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'Come Back Anytime' Review: A Freshly-Served Documentary On Life, Love And Noodles

A bowl of noodles prepared at the Bizentei restaurant in 'Come Back Anytime'
Come Back Anytime (Japan 2021, Dir. John Daschbach); image courtesy of Barbican

A real feast for the eyes, John Daschbach's Come Back Anytime (2021) is a beautiful documentary that consistently delivers the goods with its messages of self-sustainability, as well as the ways in which food can craft long-lasting relationships.

Set in Tokyo, Japan, this realist documentary follows the life of elderly chef Ueda Masamoto alongside his childhood sweetheart Kazuko. The pair run a small ramen bar in the middle of Tokyo, which Daschbach often cuts to wide-angle shots of. Whilst shrouded by the skyscrapers around it, it’s the type of tucked-away, culinary gem that tourists would only dream of stumbling upon.

Bizentei (the name of their restaurant) opened in 1979, Ueda holding a cookery book in one hand and a dream of becoming something special in the other. Daschbach’s work charts the couple’s highs and lows throughout the last 40 years, ultimately leading to a successful business in the present day. Masamoto focuses his cuisine on soy-based ramen noodles, enhanced by a simplistic broth that intensifies with flavour throughout the night. Much like this soul-warming concoction, relationships at Bizentei are similarly strengthened over time, slowly simmering and maturing. You can’t help but be invested in the relationships of locals that visit the restaurant, as the camera is always lurking in the middle of conversations occurring over the bar—an unobtrusive eye but also one that keeps the viewer at the very heart of all the action. This documentary is also fairly communal, as a series of interviews between locals and director Daschbach are intercut throughout, giving us insight into local thoughts of the Masamotos and their unique noodle creations. Many even address Ueda as ‘Master’ or ‘Taishō’, seeing him as the creator of all ramen creators. It’s truly heartwarming to see how much Masamoto’s food means to the locals, further amplified by ambient kitchen sounds, setting the scene for Bizentei as a place to relax after a long day’s work in the city.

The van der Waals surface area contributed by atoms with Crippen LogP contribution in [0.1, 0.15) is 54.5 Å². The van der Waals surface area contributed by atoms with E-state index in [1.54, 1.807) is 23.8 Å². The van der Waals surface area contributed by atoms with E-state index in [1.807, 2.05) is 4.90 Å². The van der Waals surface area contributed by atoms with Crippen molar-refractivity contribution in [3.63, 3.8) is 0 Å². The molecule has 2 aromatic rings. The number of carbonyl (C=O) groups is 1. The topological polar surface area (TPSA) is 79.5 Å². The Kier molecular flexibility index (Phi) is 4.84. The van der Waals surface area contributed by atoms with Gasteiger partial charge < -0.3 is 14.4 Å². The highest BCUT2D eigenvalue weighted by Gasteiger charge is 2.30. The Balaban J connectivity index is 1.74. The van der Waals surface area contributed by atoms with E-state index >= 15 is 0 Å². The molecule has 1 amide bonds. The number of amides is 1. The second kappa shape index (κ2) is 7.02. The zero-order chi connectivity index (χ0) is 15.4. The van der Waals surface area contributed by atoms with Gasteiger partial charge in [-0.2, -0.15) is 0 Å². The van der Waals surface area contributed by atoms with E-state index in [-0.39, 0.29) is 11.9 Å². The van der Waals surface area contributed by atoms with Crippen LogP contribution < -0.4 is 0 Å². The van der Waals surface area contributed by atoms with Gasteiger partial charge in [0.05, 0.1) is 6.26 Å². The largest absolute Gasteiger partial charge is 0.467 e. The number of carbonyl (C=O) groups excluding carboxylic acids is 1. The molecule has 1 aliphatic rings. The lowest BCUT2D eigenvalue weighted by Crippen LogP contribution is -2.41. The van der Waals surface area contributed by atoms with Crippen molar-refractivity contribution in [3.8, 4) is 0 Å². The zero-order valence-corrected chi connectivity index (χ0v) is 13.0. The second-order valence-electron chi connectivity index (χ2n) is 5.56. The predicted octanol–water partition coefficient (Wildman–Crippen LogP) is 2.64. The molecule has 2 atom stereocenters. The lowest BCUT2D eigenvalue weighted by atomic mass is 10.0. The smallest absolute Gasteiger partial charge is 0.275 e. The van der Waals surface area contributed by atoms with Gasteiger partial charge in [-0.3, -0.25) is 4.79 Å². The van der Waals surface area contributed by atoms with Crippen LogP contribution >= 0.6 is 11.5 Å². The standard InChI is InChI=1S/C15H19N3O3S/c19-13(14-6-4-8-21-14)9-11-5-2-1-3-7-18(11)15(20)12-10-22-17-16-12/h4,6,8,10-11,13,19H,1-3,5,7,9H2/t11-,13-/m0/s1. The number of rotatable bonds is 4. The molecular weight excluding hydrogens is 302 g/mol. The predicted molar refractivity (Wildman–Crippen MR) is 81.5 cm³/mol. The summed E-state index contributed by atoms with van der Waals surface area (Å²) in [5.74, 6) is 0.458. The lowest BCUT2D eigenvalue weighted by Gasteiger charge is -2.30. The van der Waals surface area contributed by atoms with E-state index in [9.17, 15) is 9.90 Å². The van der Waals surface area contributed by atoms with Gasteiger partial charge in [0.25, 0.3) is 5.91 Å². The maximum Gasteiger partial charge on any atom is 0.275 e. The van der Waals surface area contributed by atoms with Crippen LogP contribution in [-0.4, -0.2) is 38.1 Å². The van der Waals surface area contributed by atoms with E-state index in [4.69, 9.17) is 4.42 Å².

In typical Japanese fashion, the documentary is episodic in nature, quite literally ordered by nature as we run through spring, summer and winter at the restaurant. This idea has previously been seen in staples of Japanese cinema such as Yasuiro Ozu’s Late Spring (1949) and Early Summer (1951). The beauty of nature is something highlighted in Come Back Anytime as Daschbach’s handheld camera takes us to the rural fringes of Tokyo. This is where Ueda likes to grow fruits and vegetables on his own farm; from apples to runner beans, pears to cabbages. Ueda is a true forager at heart; he is also pictured discovering things in the undergrowth of Japan’s forests, such as wild yam. These rare foraging finds are then brought back to Bizentei where Ueda shares precious treasures with his dearest customers and friends. Careful close-ups show off Ueda’s creations in all their glory, the camera then panning to show a customer’s delight as they grab their chopsticks and get to work.

Ueda and Kazuko may be old in age, but they are content in their work and happy to continue their regular ramen wonders for those that appreciate them. Ueda even addresses the audience at one point, saying: “people come because it’s comfortable, right?”. That’s all anyone wants out of a good restaurant: a comfortable meal. Whether or not Bizentei will continue to thrive further down the line is unknown, but one thing’s for certain: it’s a special place of sanctuary, and diving into one of Ueda’s bowls of soup is like a warm hug that can last forever.

'Eat The Screen: Films to Feed Conversations About Food' is running at Barbican Cinema from 1st July to 24th August 2023. For more information about the programme and other upcoming seasons at Barbican, go to their website or follow them on Twitter.


Edited by Oisín McGilloway, Co-Film & TV Editor